Archive for February, 2006

Researchers link fatal peanut allergy to enzyme

Posted by SB Anderson on February 28th, 2006

From Canada’s CTV.ca: “Canadian researchers are part of an international team that claims to have found clues that could identify those at risk of fatal peanut allergies. The study found that nine people who died of peanut allergies had significantly lower levels of an enzyme which normally breaks down the chemical that causes bronchial spasms. They also had high levels of IgE antibodies that are activated during an allergic reaction.” Read the details here.

Another story on the same topic from Canada’s The Globe and Mail.

Flying with a peanut allergy

Posted by SB Anderson on February 27th, 2006

From Indiana’s Indystar.com: “Dear Fearless Traveler: My son has a sensitive peanut allergy. Which airlines no longer serve peanuts aboard domestic and international flights? Dear Reader: In recent years, some airlines have replaced peanut snacks with less-controversial pretzels. The Food Allergy & Anaphylaxis Network, an advocacy group in Fairfax, Va., maintains a list of carriers that are sensitive to fliers with peanut allergies.” Read more here.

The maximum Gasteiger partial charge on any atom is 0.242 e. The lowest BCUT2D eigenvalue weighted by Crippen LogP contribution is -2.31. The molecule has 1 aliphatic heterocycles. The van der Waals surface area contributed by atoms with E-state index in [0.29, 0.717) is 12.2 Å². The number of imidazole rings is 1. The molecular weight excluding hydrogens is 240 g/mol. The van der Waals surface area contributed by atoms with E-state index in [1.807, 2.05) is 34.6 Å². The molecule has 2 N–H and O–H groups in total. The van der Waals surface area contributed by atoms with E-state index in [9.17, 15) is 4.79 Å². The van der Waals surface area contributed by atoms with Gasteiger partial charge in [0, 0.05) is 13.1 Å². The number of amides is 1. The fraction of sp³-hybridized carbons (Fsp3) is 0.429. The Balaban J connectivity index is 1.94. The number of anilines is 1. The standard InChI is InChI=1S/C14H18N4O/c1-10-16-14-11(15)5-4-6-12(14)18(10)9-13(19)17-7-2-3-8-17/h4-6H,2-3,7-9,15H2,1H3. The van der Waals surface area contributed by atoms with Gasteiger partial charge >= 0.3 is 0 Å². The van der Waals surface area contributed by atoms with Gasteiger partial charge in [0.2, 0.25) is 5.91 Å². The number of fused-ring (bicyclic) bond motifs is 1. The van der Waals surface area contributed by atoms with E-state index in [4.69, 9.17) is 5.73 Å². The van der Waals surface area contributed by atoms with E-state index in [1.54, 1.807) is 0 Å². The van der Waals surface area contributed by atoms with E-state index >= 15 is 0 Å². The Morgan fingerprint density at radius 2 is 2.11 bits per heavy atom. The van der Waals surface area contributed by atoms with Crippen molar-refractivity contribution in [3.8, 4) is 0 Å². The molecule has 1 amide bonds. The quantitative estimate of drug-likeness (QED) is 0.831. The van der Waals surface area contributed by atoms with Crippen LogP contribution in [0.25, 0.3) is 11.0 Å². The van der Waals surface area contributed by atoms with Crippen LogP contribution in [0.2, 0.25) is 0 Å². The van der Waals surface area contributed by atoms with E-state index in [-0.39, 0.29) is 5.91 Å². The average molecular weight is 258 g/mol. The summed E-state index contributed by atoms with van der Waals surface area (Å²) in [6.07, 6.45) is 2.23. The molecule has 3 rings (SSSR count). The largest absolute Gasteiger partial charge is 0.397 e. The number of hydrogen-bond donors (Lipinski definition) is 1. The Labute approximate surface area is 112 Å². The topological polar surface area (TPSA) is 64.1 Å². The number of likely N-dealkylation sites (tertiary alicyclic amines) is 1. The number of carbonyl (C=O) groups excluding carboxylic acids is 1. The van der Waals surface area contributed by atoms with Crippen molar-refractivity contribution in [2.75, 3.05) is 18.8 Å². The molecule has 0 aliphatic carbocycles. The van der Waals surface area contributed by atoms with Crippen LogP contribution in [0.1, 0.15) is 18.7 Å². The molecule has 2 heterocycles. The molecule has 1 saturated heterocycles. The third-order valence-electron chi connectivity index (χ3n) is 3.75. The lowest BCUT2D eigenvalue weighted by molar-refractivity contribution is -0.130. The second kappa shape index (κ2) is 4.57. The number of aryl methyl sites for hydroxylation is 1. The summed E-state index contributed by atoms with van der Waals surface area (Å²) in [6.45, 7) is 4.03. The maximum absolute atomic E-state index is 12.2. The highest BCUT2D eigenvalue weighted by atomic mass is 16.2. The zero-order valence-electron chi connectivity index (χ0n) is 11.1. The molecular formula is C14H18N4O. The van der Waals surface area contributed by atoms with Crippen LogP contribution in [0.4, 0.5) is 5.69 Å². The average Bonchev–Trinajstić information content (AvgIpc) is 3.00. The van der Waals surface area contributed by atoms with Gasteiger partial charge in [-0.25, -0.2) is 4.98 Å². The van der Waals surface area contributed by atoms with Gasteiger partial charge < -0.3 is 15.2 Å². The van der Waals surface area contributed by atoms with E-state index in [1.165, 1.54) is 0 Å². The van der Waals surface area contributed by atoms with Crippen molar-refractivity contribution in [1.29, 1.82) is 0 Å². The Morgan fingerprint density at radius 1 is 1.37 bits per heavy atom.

Food allergies less common than you’d think

Posted by SB Anderson on February 26th, 2006

From Delawareonline.com: “Many new parents are concerned about allergic reactions, and for good reason: food allergies can cause reactions varying in severity from mild to serious, including anaphylactic shock. However, the prevalence of allergy warnings has created the impression that large percentages of children have food allergies, and that danger lurks behind every food in the grocery store. The truth is much more reassuring. The American Academy of Allergy, Asthma, and Immunology reports that only 8 percent of children younger than 6 have adverse reactions to ingested foods, and that only 2 percent to 5 percent have confirmed food allergies.” Read more here.

More restaurants are taking allergies seriously

Posted by SB Anderson on February 26th, 2006

From New Jersey’s NJ.com: “While most people eating at restaurants begin by looking at the menu and selecting their meals, Dennis Cosgrave and his wife start by interrogating waiters and managers. They have to. Their 10-year-old son, Joey, is allergic to peanuts — for him a potentially deadly allergy. ‘We have to know if a restaurant has peanuts in their food or uses peanut oil or other peanut products in their food,’ Cosgrave of South Brunswick says. ‘If they do, we can’t eat there.’ ” Read more here.

Lunch-time supervisor for peanut-allergic student

Posted by SB Anderson on February 26th, 2006

From Rotorua, New Zealand’s The Daily Post : “Lunch time at school is deadly serious for 5-year-old Ariana Strawbridge. A shared sandwich or even a kiss from a classmate could kill her. Ariana has a life-threatening allergy to peanuts and egg whites. So each day at Westbrook School an adult supervises Ariana at lunch time to make sure she doesn’t eat anything that could harm her.” Read more here.

Don’t wait, use EpiPen, new guidelines say